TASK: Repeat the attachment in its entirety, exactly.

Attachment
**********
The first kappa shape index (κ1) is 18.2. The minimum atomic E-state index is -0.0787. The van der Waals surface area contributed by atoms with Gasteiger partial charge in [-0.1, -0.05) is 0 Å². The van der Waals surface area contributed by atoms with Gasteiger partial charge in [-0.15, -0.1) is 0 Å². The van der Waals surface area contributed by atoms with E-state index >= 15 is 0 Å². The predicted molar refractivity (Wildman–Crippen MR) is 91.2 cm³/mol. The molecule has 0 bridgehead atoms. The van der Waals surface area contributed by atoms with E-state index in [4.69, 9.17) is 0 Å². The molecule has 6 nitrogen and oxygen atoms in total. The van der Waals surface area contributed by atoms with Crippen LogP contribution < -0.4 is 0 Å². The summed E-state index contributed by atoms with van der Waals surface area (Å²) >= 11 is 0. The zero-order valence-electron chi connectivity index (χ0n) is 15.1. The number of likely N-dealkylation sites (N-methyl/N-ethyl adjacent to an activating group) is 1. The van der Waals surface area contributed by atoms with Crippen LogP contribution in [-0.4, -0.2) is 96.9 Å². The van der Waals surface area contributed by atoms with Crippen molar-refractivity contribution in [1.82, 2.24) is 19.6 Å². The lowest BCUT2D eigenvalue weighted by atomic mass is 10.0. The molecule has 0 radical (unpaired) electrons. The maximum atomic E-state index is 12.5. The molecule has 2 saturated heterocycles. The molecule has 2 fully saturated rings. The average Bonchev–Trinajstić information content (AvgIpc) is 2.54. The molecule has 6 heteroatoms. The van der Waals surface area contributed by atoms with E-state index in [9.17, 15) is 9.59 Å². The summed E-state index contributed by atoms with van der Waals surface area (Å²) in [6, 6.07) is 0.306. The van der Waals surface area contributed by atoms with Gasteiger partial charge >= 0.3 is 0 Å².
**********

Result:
The first kappa shape index (κ1) is 18.2. The minimum atomic E-state index is -0.0787. The van der Waals surface area contributed by atoms with Gasteiger partial charge in [-0.1, -0.05) is 0 Å². The van der Waals surface area contributed by atoms with Gasteiger partial charge in [-0.15, -0.1) is 0 Å². The van der Waals surface area contributed by atoms with E-state index >= 15 is 0 Å². The predicted molar refractivity (Wildman–Crippen MR) is 91.2 cm³/mol. The molecule has 0 bridgehead atoms. The van der Waals surface area contributed by atoms with E-state index in [4.69, 9.17) is 0 Å². The molecule has 6 nitrogen and oxygen atoms in total. The van der Waals surface area contributed by atoms with Crippen LogP contribution < -0.4 is 0 Å². The summed E-state index contributed by atoms with van der Waals surface area (Å²) >= 11 is 0. The zero-order valence-electron chi connectivity index (χ0n) is 15.1. The number of likely N-dealkylation sites (N-methyl/N-ethyl adjacent to an activating group) is 1. The van der Waals surface area contributed by atoms with Crippen LogP contribution in [-0.4, -0.2) is 96.9 Å². The van der Waals surface area contributed by atoms with Crippen molar-refractivity contribution in [1.82, 2.24) is 19.6 Å². The lowest BCUT2D eigenvalue weighted by atomic mass is 10.0. The molecule has 0 radical (unpaired) electrons. The maximum atomic E-state index is 12.5. The molecule has 2 saturated heterocycles. The molecule has 2 fully saturated rings. The average Bonchev–Trinajstić information content (AvgIpc) is 2.54. The molecule has 6 heteroatoms. The van der Waals surface area contributed by atoms with E-state index in [9.17, 15) is 9.59 Å². The summed E-state index contributed by atoms with van der Waals surface area (Å²) in [6, 6.07) is 0.306. The van der Waals surface area contributed by atoms with Gasteiger partial charge >= 0.3 is 0 Å².